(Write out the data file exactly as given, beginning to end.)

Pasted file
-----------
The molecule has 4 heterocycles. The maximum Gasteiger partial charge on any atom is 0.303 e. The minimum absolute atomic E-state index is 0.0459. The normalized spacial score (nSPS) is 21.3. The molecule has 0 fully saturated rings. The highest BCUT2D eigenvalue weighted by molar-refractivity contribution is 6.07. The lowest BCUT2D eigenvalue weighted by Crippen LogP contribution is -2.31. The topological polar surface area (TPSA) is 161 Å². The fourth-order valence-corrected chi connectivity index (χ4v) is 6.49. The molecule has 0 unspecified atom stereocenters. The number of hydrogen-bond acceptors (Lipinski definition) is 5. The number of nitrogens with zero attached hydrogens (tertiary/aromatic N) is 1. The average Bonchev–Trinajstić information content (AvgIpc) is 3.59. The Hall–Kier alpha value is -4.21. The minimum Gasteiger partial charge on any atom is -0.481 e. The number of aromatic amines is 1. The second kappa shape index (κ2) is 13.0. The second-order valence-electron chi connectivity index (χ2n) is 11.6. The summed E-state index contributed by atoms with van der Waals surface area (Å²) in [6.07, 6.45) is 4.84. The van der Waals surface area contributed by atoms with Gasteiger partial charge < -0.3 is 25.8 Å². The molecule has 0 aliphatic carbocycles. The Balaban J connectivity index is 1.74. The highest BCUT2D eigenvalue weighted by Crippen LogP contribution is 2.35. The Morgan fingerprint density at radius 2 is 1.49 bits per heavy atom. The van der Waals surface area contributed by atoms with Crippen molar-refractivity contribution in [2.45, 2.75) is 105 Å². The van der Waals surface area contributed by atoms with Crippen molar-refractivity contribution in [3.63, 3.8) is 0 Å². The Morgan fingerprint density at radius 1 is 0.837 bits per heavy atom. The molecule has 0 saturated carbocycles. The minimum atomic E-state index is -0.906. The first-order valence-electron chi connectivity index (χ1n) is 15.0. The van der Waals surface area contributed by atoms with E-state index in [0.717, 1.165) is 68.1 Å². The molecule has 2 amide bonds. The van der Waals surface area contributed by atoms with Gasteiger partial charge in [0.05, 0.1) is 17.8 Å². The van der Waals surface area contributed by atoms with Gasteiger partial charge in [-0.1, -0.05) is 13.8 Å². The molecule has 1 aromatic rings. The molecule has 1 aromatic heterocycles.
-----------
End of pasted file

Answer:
The molecule has 4 heterocycles. The maximum Gasteiger partial charge on any atom is 0.303 e. The minimum absolute atomic E-state index is 0.0459. The normalized spacial score (nSPS) is 21.3. The molecule has 0 fully saturated rings. The highest BCUT2D eigenvalue weighted by molar-refractivity contribution is 6.07. The lowest BCUT2D eigenvalue weighted by Crippen LogP contribution is -2.31. The topological polar surface area (TPSA) is 161 Å². The fourth-order valence-corrected chi connectivity index (χ4v) is 6.49. The molecule has 0 unspecified atom stereocenters. The number of hydrogen-bond acceptors (Lipinski definition) is 5. The number of nitrogens with zero attached hydrogens (tertiary/aromatic N) is 1. The average Bonchev–Trinajstić information content (AvgIpc) is 3.59. The Hall–Kier alpha value is -4.21. The minimum Gasteiger partial charge on any atom is -0.481 e. The number of aromatic amines is 1. The second kappa shape index (κ2) is 13.0. The second-order valence-electron chi connectivity index (χ2n) is 11.6. The summed E-state index contributed by atoms with van der Waals surface area (Å²) in [6.07, 6.45) is 4.84. The van der Waals surface area contributed by atoms with Gasteiger partial charge < -0.3 is 25.8 Å². The molecule has 0 aliphatic carbocycles. The Balaban J connectivity index is 1.74. The highest BCUT2D eigenvalue weighted by Crippen LogP contribution is 2.35. The Morgan fingerprint density at radius 2 is 1.49 bits per heavy atom. The van der Waals surface area contributed by atoms with Crippen molar-refractivity contribution in [2.45, 2.75) is 105 Å². The van der Waals surface area contributed by atoms with Crippen molar-refractivity contribution in [3.63, 3.8) is 0 Å². The Morgan fingerprint density at radius 1 is 0.837 bits per heavy atom. The molecule has 0 saturated carbocycles. The minimum atomic E-state index is -0.906. The first-order valence-electron chi connectivity index (χ1n) is 15.0. The van der Waals surface area contributed by atoms with E-state index in [0.717, 1.165) is 68.1 Å². The molecule has 2 amide bonds. The van der Waals surface area contributed by atoms with Gasteiger partial charge in [0.05, 0.1) is 17.8 Å². The van der Waals surface area contributed by atoms with Gasteiger partial charge in [-0.1, -0.05) is 13.8 Å². The molecule has 1 aromatic rings. The molecule has 1 aromatic heterocycles.